Whereas state and demonstration projects funded by federal and state sources have received much of the spotlight for EHR, private insurance companies have been extensively involved with EHR activities, both independently and in collaboration with the national/state projects. Insurers have a vested interest in EHR given that they are intricately involved in healthcare provisions, and they have a responsibility to their patient clients, their shareholders, and their own fiscal survival to provide optimum healthcare at affordable prices. The business models for healthcare, championed by Frisse and Governor Bredesen in Tennessee among many other leaders, recognize a need to strike a balance between optimum and cost-effective health care [5153]. Whereas insurers may be viewed negatively by consumers given deductible expenses, ever increasing insurance premiums for self-employed individuals and small businesses versus large employers and state worker subsidized health plans for large-scale working groups, and even dramatic state-to-state level variations in health insurance rates, the realities of health and economic disparities (many of these correlated with race) and escalating healthcare/insurance costs pose a major threat to the U.S. economy and to the health of millions of un-/underinsured Americans [55, 56, 59].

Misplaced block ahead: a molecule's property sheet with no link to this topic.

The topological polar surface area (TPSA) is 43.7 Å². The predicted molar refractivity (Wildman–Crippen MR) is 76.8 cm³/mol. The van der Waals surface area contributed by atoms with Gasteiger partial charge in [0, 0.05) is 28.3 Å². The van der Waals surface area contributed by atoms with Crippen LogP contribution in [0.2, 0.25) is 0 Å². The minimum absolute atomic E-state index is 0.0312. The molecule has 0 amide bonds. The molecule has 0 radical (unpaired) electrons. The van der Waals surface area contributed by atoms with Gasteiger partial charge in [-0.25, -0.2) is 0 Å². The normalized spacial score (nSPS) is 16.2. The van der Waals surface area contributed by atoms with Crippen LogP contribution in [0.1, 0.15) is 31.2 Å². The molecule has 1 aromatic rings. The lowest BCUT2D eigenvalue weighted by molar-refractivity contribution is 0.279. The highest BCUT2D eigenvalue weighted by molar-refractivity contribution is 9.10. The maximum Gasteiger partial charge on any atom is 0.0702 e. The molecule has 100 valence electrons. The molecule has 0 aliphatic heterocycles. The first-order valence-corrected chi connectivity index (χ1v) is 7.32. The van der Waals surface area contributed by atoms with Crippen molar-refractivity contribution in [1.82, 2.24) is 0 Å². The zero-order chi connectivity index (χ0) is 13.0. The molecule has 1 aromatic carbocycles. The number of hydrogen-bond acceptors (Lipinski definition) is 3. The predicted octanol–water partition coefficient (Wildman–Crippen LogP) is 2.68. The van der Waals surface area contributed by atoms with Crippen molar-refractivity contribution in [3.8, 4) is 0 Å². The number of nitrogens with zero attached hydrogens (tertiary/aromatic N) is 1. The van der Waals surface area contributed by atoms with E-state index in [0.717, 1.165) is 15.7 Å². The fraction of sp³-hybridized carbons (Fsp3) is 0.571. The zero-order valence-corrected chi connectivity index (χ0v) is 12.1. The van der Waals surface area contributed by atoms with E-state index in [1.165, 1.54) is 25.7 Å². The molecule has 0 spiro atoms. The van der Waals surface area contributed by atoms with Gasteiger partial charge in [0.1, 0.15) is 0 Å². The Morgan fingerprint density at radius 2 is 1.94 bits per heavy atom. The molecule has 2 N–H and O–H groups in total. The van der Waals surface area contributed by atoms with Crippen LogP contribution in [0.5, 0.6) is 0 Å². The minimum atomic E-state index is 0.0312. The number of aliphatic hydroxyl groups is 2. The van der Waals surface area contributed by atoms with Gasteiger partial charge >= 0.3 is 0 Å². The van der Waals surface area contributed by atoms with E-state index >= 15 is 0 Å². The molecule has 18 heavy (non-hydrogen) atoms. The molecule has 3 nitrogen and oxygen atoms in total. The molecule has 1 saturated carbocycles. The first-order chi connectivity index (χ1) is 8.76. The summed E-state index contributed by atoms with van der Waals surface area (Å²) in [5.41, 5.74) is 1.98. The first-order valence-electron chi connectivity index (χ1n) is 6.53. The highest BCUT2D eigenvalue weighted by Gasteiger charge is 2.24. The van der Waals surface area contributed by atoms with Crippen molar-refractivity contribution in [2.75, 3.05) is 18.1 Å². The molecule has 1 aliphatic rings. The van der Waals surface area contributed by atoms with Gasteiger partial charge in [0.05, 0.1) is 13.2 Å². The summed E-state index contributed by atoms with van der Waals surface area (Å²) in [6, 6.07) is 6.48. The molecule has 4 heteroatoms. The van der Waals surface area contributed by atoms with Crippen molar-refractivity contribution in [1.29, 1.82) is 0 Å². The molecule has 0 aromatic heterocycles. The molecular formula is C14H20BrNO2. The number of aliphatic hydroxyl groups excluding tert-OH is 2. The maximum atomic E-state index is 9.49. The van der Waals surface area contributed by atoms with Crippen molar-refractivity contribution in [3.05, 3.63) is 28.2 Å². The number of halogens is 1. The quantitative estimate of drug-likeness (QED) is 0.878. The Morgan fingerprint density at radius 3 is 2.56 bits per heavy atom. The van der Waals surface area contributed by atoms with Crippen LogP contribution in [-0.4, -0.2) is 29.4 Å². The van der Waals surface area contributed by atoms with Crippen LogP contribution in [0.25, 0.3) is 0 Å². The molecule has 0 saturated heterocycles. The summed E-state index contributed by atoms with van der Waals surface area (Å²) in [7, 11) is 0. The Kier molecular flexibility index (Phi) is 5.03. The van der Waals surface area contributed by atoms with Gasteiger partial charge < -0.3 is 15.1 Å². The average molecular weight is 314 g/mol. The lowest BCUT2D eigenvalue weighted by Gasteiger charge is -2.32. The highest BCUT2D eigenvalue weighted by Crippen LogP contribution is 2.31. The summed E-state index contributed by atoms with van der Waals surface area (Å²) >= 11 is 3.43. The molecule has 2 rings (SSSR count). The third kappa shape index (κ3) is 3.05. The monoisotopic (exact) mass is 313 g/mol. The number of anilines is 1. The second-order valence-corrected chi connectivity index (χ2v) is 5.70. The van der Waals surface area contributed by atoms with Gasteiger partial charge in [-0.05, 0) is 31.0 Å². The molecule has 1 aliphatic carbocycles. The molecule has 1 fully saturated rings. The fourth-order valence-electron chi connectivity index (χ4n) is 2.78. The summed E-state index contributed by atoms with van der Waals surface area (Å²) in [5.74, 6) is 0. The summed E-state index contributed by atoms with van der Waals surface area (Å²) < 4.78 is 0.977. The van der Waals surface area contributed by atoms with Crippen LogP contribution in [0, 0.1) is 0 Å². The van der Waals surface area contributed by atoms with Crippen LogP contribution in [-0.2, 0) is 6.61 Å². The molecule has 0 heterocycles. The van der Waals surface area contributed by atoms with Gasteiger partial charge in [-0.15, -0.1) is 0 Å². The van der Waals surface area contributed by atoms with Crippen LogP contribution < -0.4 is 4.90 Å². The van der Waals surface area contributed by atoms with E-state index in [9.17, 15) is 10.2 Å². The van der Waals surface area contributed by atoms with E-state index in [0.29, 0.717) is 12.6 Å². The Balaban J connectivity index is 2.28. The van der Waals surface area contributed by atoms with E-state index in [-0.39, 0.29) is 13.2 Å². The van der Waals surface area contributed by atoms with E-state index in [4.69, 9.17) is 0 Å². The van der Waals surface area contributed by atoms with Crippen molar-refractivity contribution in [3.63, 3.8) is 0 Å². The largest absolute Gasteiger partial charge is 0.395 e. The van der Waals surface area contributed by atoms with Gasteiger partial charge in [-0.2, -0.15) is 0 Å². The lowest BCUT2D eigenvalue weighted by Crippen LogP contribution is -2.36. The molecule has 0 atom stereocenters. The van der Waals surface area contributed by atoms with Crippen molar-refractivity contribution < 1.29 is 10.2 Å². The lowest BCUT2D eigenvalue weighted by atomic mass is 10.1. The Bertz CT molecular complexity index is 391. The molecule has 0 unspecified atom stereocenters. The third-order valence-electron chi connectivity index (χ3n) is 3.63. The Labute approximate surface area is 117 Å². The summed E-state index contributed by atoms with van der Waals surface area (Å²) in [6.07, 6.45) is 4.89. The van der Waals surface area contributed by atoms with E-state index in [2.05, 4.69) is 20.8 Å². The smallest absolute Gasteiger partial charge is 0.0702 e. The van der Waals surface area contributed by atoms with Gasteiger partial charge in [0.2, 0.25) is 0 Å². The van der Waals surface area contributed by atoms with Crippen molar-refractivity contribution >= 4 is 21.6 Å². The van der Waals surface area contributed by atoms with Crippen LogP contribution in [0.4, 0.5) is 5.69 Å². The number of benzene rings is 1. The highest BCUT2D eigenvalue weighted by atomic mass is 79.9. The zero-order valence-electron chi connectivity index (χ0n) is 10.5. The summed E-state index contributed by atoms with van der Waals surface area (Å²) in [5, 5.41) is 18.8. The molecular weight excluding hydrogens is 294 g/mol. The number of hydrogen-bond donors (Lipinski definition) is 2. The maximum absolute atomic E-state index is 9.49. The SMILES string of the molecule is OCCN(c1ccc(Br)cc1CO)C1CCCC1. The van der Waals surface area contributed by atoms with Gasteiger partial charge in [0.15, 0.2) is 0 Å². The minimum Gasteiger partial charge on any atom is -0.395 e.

Insurers use ICD-9 codes [60] for clinical diagnoses of health conditions and diseases to assess coverage for hospital and clinic patients, pre-existing conditions, etc. Patient waiver of their HIPAA rights during a clinic visit for release of their health information to other health care providers and to insurance companies are routine and allow the insurance company to decide on the level of coverage for each diagnosis and treatment. Major insurers are members of the national E-Health Initiative http://www.ehealthinitiative.org/members. Furthermore, several insurers are discussing the linkage of records across systems [61]. On the surface, this step would be a positive move to contribute towards NHIN. However, there are serious civil liberties concerns with respect to an individual's health information being tracked by insurers throughout their life, particularly with loss of benefits for pre-existing conditions if a person shifts from one insurance provider to another. Furthermore, the rise of genomics and the ability to test for an ever-expanding array of genetic conditions (see above) raises concerns over loss of insurance for pre-existing genetic conditions and newly discovered conditions [6268]. The sharing of health records of patients between insurance underwriters tends to go against the philosophy of patient/parent control over records in the All Kids Count children's EHR initiatives [27]. In 2007, the U.S. Congress attempted to pass legislation prohibiting genetic discrimination by employers and insurers, although political resistance slowed progression of the legislation, which included a controversial exemption for U.S. military personnel [69, 70].